But there were certain things even his affected mind knew would be anathema to talk about. Like how I had almost died the day I went with him to his office in the lake. The disaster that had been averted just in time. Apparently, while getting off the boat, I'd calmly stepped into the water, thinking it was the dock. The water was some 30 feet deep there, and I fell with an unceremonious splash. He jumped in to save me. He was always saving people and getting into trouble. But thankfully though this time, the moor and the rope were right next to us. And he'd had the good sense to grab it right before jumping in. We never mentioned the incident to anyone.
I spent the afternoon sitting in the lawns of the observatory, warming my body and drying my clothes. I hated it. I'd been pretty desperate to check out the observatory, peer through the gigantic telescope and see the spots on the sun. Now I had to content myself with only soaking it up.

After taking a mighty swig from the jug full of chai, he asked me whether I could join him for buying some poultry. A chicken farm, he promised me would be exciting.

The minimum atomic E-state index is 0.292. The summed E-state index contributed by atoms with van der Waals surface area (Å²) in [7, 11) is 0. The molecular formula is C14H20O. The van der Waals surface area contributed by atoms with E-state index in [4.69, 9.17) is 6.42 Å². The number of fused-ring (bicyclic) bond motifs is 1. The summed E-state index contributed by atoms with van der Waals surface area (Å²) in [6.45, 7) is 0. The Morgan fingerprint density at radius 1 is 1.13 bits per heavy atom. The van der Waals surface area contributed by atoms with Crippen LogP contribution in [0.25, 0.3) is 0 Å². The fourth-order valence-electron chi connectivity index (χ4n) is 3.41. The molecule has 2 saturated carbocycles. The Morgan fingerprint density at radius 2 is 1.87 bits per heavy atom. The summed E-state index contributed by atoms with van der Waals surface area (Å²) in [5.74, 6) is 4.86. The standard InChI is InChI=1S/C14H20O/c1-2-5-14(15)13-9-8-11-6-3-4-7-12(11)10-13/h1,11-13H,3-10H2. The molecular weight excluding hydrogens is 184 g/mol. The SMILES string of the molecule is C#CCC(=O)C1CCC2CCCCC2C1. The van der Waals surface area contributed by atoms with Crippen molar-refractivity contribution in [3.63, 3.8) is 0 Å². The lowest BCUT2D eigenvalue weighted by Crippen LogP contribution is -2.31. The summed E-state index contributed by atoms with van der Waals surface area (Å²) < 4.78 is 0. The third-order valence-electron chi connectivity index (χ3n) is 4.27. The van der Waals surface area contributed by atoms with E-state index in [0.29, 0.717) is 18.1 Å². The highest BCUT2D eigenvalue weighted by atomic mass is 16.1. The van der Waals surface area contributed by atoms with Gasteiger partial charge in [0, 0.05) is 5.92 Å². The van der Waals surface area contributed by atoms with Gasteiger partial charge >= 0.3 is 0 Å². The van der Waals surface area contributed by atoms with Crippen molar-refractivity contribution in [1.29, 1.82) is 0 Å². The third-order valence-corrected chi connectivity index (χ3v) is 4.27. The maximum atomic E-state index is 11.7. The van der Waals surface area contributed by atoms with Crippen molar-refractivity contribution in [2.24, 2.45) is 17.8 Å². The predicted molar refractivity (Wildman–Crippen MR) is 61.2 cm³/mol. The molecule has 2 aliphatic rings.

We cycled off to the farm. And he showed me how the hens were kept inside the coop, and their feed sprinkled through a mechanical device. I watched the hens roosting peacefully, totally oblivious to their suitors. We were looking for the one with the right amount of flesh. Not too swollen, “because it’d taste like a potato”, he’d say. And not too skinny either. There are 5 people eating it, remember?

A moderately sized chicken was chosen, but we had to go the main entrance to get the butcher guy who’d make her ready. Before that we went exploring the farm. There some dogs lying about in the sun, watching us but not quite. He looked at me with a wild grin and said he was going to give the dog a cup of coffee. I burst out laughing. The imagery was so funny: a guy offering a cup of coffee to a dog. I was still laughing when he picked up the stone and hit me in the head. It was so sudden, and so blinding, there was hardly any pain. I could see the events unfolding, and knew it was going to hurt. But like in a dream, I just couldn't move; I didn't even want to move, and I didn't feel the pain. I really didn't. It was fun, except that I don't remember what happened next.